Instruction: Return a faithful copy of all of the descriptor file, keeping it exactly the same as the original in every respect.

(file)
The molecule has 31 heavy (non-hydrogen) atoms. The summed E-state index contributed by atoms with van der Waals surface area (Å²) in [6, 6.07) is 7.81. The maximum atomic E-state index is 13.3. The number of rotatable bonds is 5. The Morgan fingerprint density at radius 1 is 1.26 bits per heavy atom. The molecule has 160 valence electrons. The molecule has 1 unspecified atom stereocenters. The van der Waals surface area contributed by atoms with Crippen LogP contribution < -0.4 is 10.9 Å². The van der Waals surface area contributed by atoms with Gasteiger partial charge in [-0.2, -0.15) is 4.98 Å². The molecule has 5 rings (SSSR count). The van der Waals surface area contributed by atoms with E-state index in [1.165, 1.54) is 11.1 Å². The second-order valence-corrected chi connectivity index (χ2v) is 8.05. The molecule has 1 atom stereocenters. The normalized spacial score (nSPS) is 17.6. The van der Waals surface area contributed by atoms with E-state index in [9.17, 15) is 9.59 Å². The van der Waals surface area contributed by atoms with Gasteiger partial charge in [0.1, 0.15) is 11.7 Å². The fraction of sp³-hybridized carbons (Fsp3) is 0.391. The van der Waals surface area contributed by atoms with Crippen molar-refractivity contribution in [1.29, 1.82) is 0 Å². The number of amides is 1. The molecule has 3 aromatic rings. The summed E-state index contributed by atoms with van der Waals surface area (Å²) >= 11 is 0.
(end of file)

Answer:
The molecule has 31 heavy (non-hydrogen) atoms. The summed E-state index contributed by atoms with van der Waals surface area (Å²) in [6, 6.07) is 7.81. The maximum atomic E-state index is 13.3. The number of rotatable bonds is 5. The Morgan fingerprint density at radius 1 is 1.26 bits per heavy atom. The molecule has 160 valence electrons. The molecule has 1 unspecified atom stereocenters. The van der Waals surface area contributed by atoms with Crippen LogP contribution < -0.4 is 10.9 Å². The van der Waals surface area contributed by atoms with Gasteiger partial charge in [-0.2, -0.15) is 4.98 Å². The molecule has 5 rings (SSSR count). The van der Waals surface area contributed by atoms with E-state index in [1.165, 1.54) is 11.1 Å². The second-order valence-corrected chi connectivity index (χ2v) is 8.05. The molecule has 1 atom stereocenters. The normalized spacial score (nSPS) is 17.6. The van der Waals surface area contributed by atoms with E-state index in [9.17, 15) is 9.59 Å². The van der Waals surface area contributed by atoms with Gasteiger partial charge in [0.1, 0.15) is 11.7 Å². The fraction of sp³-hybridized carbons (Fsp3) is 0.391. The van der Waals surface area contributed by atoms with Crippen molar-refractivity contribution in [1.29, 1.82) is 0 Å². The number of amides is 1. The molecule has 3 aromatic rings. The summed E-state index contributed by atoms with van der Waals surface area (Å²) >= 11 is 0.